Update: Governor Christie Retains New Jersey/Pennsylvania Reciprocal Income Tax Agreement


Last month, we reported on Governor Chris Christie’s intent to end the reciprocal income tax agreement with Pennsylvania, saying that New Jersey needed additional tax dollars that would come from ending the agreement to fill a budget gap. As it turns out, the Governor has reversed his decision to unilaterally end the state’s income tax agreement with Pennsylvania at the end of 2016. Pursuant to the reciprocity agreement, either state can withdraw by providing 120 days’ written notice prior to January 1 of the tax year.

Currently, Pennsylvania residents who receive compensation from New Jersey sources are not subject to New Jersey income tax on those earnings. Conversely, New Jersey residents who receive compensation from Pennsylvania sources do not pay Pennsylvania income tax on those earnings.  Under the agreement, a New Jersey resident who works in Pennsylvania only files a New Jersey return and a Pennsylvania resident working in New Jersey only files a Pennsylvania return.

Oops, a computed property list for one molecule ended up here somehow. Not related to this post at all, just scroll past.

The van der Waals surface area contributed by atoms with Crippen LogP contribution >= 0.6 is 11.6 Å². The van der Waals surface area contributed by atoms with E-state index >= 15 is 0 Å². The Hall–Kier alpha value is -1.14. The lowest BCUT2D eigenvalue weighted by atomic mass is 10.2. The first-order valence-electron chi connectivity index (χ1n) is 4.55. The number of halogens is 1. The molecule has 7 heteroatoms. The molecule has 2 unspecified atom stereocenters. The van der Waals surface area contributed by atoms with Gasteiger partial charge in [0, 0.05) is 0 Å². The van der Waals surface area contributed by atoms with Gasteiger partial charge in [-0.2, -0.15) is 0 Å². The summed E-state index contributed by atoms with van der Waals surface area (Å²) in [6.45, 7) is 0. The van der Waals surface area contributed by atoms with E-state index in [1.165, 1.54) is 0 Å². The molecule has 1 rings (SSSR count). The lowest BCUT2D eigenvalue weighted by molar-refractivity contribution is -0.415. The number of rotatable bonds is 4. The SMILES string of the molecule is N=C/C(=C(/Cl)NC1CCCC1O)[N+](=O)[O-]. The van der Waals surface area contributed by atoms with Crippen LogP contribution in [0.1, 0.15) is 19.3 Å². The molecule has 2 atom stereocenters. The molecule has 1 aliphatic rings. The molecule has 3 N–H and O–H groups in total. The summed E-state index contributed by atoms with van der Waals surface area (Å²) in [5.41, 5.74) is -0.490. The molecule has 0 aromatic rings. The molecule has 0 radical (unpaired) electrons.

Without the agreement, New Jersey residents working in Pennsylvania and Pennsylvania residents working in New Jersey would have to file two state individual income tax returns; one in which they work and one in which they live.  Absent the agreement, New Jersey would gain an estimated $180 million in revenue from Pennsylvania residents forced to pay taxes to New Jersey.

In late November, Governor Christie signed legislation, S-2749/A-4328, that modified New Jersey’s pharmacy benefits system. The legislation is estimated to save New Jersey taxpayers up to $200 million per year. As a result, Governor Christie now believes that this, and other recently enacted health benefit reforms, will bring in extra revenue for the state, thus ending the necessity to withdraw from the income tax agreement with Pennsylvania. This decision preserves the status quo for those taxpayers that live and work in both New Jersey and Pennsylvania.